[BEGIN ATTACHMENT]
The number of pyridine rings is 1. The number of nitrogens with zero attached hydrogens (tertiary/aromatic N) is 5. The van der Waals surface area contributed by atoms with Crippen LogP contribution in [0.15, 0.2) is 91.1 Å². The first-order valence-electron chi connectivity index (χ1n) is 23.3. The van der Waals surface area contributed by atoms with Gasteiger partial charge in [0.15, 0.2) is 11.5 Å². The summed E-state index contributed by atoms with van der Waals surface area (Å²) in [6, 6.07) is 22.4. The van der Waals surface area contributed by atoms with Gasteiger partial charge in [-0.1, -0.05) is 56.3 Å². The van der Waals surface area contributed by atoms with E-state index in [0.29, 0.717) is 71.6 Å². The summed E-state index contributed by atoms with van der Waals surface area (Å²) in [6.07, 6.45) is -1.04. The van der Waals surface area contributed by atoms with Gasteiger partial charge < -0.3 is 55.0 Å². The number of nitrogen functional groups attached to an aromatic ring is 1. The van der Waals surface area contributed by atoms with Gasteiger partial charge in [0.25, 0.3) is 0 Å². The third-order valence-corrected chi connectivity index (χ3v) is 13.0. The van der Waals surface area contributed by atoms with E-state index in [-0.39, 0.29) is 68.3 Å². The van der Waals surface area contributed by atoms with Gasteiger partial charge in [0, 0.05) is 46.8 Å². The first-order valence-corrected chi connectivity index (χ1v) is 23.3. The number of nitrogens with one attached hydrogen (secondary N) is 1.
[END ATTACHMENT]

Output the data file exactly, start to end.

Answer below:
The number of pyridine rings is 1. The number of nitrogens with zero attached hydrogens (tertiary/aromatic N) is 5. The van der Waals surface area contributed by atoms with Crippen LogP contribution in [0.15, 0.2) is 91.1 Å². The first-order valence-electron chi connectivity index (χ1n) is 23.3. The van der Waals surface area contributed by atoms with Gasteiger partial charge in [0.15, 0.2) is 11.5 Å². The summed E-state index contributed by atoms with van der Waals surface area (Å²) in [6, 6.07) is 22.4. The van der Waals surface area contributed by atoms with Gasteiger partial charge in [-0.1, -0.05) is 56.3 Å². The van der Waals surface area contributed by atoms with E-state index in [0.29, 0.717) is 71.6 Å². The summed E-state index contributed by atoms with van der Waals surface area (Å²) in [6.07, 6.45) is -1.04. The van der Waals surface area contributed by atoms with Gasteiger partial charge < -0.3 is 55.0 Å². The number of nitrogen functional groups attached to an aromatic ring is 1. The van der Waals surface area contributed by atoms with Gasteiger partial charge in [0.25, 0.3) is 0 Å². The third-order valence-corrected chi connectivity index (χ3v) is 13.0. The van der Waals surface area contributed by atoms with E-state index in [-0.39, 0.29) is 68.3 Å². The van der Waals surface area contributed by atoms with Gasteiger partial charge in [0, 0.05) is 46.8 Å². The first-order valence-corrected chi connectivity index (χ1v) is 23.3. The number of nitrogens with one attached hydrogen (secondary N) is 1.